Rivian CEO RJ Scaringe is fed up with companies exaggerating their environmental credentials.
“There’s far too much greenwashing in the system,” he said in a recent interview. For Scaringe, it’s all too easy for a company to obfuscate the source of its power consumption, especially when it doesn’t actually create any new capacity for renewable energy. And consumers aren’t discerning enough to tell the difference.
“This is just so conceptually complex,” he said, making a clear distinction between companies that buy renewable energy to cover their own emissions while also creating new capacity and those who want to “pay a teeny little incremental amount more to get the ability to pat ourselves on the back and say we’re using renewable energy.”
Scaringe puts Rivian firmly in the category of companies that not only want to eliminate their own carbon emissions but also help create new capacity for renewable energy to be created. To that end, he’s in Kentucky on Tuesday to announce Rivian’s support for a new solar energy center to be built on top of a former coal mine.
Located on top of a ridge in eastern Kentucky, the Starfire mine at one point saw hundreds of miners hauling millions of tons of coal each year. But soon, it will be the site of a massive solar farm with the goal of creating 800 megawatts (MW) of energy — enough to power 160,000 homes each year. BrightNight, a Florida-based solar company, is also building a 10-mile transmission line to enable an additional one gigawatt of power capacity for the future.
Rivian will be an offtaker for the project, or a purchaser of the power generated from the site. The EV company is not directly funding the project, which is estimated to cost $1 billion, but it is committed to buying 100MW of energy as part of a virtual power purchase agreement (PPA) — virtual because the clean energy won’t be flowing directly into Rivian’s electric trucks, SUVs, or vans, or even the company’s corporate offices or factories. Nonetheless, Rivian says the energy will help “power up to 450 million miles of renewable driving every year.”
Virtual PPAs are becoming an increasingly popular form of clean energy commitment for American companies. In 2021, for example, corporations bought a record 31.1GW of clean energy, equivalent to more than 10 percent of all new renewable energy capacity added worldwide that year. Over half of the agreements came from tech giants, including Amazon, Microsoft, Meta, and Google.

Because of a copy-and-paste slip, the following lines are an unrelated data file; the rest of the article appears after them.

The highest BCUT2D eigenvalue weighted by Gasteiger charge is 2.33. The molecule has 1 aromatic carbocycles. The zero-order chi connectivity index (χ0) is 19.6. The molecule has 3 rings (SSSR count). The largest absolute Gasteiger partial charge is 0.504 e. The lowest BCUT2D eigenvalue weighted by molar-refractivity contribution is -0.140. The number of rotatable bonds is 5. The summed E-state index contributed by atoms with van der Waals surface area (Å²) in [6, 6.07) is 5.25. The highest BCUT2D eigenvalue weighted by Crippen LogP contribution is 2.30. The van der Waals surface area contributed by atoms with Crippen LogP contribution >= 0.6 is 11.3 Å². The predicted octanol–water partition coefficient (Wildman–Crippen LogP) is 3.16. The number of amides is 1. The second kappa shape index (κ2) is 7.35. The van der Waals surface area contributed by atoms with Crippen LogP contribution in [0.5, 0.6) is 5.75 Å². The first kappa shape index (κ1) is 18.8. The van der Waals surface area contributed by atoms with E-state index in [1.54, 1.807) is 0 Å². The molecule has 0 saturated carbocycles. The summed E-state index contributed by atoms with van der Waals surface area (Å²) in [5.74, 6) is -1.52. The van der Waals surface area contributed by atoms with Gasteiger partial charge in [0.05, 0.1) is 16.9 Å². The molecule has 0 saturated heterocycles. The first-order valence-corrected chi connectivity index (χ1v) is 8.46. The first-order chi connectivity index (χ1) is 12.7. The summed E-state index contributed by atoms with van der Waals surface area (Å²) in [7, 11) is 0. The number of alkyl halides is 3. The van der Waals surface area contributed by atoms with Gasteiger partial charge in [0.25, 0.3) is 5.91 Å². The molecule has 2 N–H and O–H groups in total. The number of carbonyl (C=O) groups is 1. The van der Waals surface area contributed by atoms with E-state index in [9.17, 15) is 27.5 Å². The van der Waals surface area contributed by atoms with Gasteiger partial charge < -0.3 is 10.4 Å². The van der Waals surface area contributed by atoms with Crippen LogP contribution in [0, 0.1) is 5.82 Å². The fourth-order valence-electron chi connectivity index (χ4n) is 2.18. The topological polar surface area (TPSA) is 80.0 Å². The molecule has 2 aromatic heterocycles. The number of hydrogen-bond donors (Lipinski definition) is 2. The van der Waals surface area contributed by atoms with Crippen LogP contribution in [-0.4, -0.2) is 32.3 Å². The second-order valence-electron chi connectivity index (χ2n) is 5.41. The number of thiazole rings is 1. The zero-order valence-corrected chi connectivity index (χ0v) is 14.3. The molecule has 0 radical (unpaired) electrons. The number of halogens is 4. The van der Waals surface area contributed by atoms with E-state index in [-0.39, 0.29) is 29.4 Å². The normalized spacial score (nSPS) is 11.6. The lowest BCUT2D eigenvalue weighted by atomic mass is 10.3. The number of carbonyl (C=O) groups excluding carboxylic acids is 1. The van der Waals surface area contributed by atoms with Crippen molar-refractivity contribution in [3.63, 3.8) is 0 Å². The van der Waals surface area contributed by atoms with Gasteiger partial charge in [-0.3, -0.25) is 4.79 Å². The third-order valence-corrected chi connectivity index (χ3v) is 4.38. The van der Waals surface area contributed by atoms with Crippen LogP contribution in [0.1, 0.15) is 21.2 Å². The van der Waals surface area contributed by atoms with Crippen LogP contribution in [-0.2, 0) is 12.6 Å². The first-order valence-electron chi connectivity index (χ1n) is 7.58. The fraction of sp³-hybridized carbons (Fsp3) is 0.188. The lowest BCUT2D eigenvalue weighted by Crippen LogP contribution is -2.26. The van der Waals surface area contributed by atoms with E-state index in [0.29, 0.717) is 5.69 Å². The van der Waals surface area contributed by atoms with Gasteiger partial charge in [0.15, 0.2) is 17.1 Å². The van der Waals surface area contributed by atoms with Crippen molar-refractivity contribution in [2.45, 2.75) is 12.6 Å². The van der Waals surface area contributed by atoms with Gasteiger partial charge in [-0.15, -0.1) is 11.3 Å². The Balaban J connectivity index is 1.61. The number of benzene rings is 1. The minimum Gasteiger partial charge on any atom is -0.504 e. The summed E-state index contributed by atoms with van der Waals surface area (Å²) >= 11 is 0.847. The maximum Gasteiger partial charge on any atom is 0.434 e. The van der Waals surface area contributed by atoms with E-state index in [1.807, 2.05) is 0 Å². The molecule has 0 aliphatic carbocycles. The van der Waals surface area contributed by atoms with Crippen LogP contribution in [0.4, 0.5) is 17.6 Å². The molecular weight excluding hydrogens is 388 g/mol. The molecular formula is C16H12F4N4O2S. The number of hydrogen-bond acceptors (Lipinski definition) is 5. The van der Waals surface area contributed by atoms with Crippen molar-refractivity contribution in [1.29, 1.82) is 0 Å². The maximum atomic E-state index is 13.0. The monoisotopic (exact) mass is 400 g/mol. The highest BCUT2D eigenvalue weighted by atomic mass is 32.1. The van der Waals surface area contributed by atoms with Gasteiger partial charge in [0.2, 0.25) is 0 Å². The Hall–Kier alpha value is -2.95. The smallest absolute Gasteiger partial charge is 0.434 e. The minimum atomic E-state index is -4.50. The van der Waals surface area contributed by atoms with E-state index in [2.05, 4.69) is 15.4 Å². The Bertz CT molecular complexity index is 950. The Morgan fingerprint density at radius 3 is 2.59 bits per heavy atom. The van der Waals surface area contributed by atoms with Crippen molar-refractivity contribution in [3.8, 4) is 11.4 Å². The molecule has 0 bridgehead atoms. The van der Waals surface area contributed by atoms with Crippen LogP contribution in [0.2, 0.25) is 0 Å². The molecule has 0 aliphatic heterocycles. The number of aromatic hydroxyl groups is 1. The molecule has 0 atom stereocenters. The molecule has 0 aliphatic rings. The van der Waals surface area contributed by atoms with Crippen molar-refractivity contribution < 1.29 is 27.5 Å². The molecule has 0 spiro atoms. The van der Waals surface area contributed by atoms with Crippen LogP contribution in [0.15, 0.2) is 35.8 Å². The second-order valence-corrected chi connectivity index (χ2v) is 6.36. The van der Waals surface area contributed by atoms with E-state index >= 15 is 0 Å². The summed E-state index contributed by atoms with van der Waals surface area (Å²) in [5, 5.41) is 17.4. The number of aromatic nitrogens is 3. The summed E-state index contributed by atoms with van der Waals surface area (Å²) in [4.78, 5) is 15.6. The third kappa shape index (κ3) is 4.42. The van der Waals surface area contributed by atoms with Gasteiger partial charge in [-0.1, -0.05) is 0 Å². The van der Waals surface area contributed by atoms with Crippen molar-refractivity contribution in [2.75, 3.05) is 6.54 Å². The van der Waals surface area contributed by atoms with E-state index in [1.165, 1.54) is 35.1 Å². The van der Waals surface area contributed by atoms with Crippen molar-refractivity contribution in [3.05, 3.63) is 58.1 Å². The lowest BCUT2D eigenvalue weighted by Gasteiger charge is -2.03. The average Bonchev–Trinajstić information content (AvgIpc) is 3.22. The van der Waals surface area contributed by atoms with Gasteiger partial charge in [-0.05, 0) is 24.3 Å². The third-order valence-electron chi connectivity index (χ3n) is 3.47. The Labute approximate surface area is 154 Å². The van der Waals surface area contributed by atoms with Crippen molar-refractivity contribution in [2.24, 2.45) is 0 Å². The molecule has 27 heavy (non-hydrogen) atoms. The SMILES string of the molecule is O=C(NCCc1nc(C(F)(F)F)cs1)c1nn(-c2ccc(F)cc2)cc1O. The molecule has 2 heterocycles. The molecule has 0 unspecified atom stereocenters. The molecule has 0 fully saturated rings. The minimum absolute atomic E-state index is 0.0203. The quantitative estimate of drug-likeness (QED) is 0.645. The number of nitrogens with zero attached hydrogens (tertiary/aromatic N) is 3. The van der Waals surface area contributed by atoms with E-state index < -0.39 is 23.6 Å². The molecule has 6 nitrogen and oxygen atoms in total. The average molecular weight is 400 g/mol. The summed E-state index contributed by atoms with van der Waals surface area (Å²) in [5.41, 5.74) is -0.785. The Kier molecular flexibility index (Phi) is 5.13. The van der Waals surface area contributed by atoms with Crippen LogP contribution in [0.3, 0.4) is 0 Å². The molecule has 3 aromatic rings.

According to Scaringe, without these PPAs, many of these renewable energy projects wouldn’t be able to get off the ground. Rivian may not be financing the solar project directly, but it is ensuring that there will be a market for the energy when the photovotalic cells come online. “If companies aren’t making the commitment to purchase the power, which then makes the project financeable, these projects won’t happen,” he said.
Rivian isn’t the first automaker to commit to buying clean energy through a virtual PPA. Stellantis signed a 400MW agreement with DTE Energy in Michigan late last year, while Mercedes-Benz said it would buy 140MW from an offshore wind farm in the Baltic Sea.
Virtual PPAs are “easily scalable and enable buyers to satisfy a large portion of their sustainability goals with a relatively small number of deals,” the Rocky Mountain Institute wrote in a 2019 report.
Rivian has been at the forefront of the debate over electric vehicles and climate change, criticizing its competitors as being “far off track” on reducing greenhouse gas emissions in a way that can meet targets set by the Paris agreement. The company authored a report earlier this year, along with Polestar, arguing that EVs alone wouldn’t be enough to limit global temperature increases. The auto industry would need to play a stronger role in increasing renewable energy in power grids and reducing greenhouse gas emissions across its entire supply chain.
But the company still needs to go further. Rivian does not share its emissions data with CDP, a nonprofit that evaluates companies’ environmental reporting. Ford, for example, has garnered “A” grades for its climate change disclosures since 2019, while Tesla earned “F” grades. There is a growing chorus of environmental advocates demanding more transparency from corporations around the full picture of their carbon emissions.
Scaringe said that Rivian is working toward “Scope 3 neutrality,” meaning it has the goal of eliminating all of its indirect emissions from its supply chain and the lifecycle of the EVs it produces. A common criticism of EVs is that they are only as clean as their power source — in other words, if an EV is charging from a grid that primarily gets its power from a polluting source, like coal, then it can’t claim to be a truly clean mode of transportation.
Rivian is targeting its Scope 1 emissions, from its factory and corporate offices, in part by putting up a wind turbine at its plant in Normal, Illinois. Scope 2 emissions, from its electricity use, will have to be handled through the creation of “an upstream supply that will help offset” the emissions created by Rivian’s suppliers, Scaringe said.
But “90 percent” of Rivian’s emissions are Scope 3 — its fleet of electric R1T trucks, R1S SUVs, and EDV delivery vans. And those emissions are why the company is agreeing to buy 100MW of energy from the solar farm in Kentucky, in addition to other PPAs. A virtual power agreement for the company’s current and future customers, which Scaringe estimates will continue to grow as the company’s production capabilities mature.
“We create the supply that offsets the usage of our collective fleet and the fleet as it grows, it becomes a big consumer of energy,” he said. “A few years from now, the carpark of Rivians will be consuming more energy than the entire country of Ireland.”